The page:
Chiari Malformation Associated With Craniosynostosis

Jennifer Strahle, M.D.; Karin M. Muraszko, M.D.; Steven R. Buchman, M.D.; Joseph Kapurch, B.S.; Hugh J. L. Garton, M.D., M.H.Sc.; Cormac O. Maher, M.D.


Neurosurg Focus. 2011;31(3):e2 

In This Article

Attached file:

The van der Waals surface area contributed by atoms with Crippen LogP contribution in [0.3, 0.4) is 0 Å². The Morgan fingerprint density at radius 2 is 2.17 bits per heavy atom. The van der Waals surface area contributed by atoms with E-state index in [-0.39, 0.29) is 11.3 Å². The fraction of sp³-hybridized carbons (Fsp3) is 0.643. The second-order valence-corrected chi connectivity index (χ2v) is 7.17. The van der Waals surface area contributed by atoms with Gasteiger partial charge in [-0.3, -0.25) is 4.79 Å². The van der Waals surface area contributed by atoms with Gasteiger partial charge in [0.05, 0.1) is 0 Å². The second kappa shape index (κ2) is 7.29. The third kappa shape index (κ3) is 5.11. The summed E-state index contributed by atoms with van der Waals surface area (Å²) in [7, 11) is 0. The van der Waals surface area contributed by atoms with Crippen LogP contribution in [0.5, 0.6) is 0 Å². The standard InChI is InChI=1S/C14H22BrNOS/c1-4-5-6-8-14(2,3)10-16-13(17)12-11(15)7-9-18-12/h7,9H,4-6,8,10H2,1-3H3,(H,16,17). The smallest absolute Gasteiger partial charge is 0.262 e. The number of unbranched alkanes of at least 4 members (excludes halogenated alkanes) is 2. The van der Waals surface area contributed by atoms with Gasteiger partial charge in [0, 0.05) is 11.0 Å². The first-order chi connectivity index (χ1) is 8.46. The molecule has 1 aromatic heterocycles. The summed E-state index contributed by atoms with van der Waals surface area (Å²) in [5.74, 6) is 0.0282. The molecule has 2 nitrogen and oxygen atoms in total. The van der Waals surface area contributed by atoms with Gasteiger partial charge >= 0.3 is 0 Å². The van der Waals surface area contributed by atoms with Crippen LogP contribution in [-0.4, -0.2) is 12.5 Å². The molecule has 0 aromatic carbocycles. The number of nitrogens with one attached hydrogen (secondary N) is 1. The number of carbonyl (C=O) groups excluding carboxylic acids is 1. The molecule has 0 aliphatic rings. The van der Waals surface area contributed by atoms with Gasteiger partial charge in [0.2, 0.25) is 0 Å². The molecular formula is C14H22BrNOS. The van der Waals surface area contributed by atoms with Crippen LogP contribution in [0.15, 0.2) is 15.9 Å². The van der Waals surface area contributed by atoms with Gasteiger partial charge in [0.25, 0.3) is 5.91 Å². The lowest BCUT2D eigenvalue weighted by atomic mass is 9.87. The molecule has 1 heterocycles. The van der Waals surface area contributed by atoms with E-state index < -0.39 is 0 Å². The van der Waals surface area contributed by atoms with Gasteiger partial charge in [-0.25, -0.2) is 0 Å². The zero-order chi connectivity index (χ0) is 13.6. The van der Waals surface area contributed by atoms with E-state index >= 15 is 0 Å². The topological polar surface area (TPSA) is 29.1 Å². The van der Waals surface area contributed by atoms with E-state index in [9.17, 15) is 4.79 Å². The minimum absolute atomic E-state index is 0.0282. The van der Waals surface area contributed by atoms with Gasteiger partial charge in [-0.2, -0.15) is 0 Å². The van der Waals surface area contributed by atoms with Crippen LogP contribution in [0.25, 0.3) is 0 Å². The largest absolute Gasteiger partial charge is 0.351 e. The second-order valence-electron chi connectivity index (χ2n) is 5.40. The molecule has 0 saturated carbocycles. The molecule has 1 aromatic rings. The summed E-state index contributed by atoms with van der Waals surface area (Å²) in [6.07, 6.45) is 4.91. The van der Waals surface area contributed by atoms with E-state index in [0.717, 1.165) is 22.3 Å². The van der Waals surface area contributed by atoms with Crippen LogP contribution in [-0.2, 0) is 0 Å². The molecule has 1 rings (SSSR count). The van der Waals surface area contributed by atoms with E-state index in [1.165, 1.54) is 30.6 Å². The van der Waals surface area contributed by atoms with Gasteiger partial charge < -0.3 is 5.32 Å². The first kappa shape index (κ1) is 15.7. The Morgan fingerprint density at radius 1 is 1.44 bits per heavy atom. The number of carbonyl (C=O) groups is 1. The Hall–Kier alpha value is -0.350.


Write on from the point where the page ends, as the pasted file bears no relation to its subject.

We performed a retrospective single-center review of all patients under 18 years of age who were treated for craniosynostosis between 1994 and 2009. The University of Michigan institutional review board granted approval for the study. For this analysis, craniosynostosis was defined as clinical or radiological evidence of premature fusion of at least one cranial suture. Chiari malformation was defined as cerebellar tonsillar descent greater than or equal to 5 mm below the foramen magnum.[23,29] In each case, we recorded demographic information, characteristics of the craniosynostosis including suture location, and the number of sutures involved. When pre- or postoperative imaging studies were performed (Table 1), we recorded characteristics of the CM including a measurement of tonsillar descent below the foramen magnum, CSF flow analysis data on cine MR imaging, and any associated findings on imaging including venous anomalies and hydrocephalus. Cerebrospinal fluid flow data were recorded for all patients in whom dedicated CSF flow sequences were shown on MR imaging. At our institution, changes in signal intensity on sagittal phase-contrast CSF flow studies are observed in the CSF spaces anteriorly and posteriorly at the level of the cervicomedullary junction. The alternating bright and dark signals seen in the CSF spaces in the cine mode are diminished or absent when there is abnormal flow. On the axial and sagittal phase-contrast images, any change in the signal intensity of the cerebellar tonsils in the cine mode suggests tonsillar pulsations. Cerebrospinal fluid flow was categorized as abnormal if flow was decreased anteriorly or posteriorly at the foramen magnum or decreased at the foramen magnum with abnormal tonsillar pulsations based on the initial report of the radiologist. Surgical results were recorded for those patients who underwent craniosynostosis repair with or without CM decompression.


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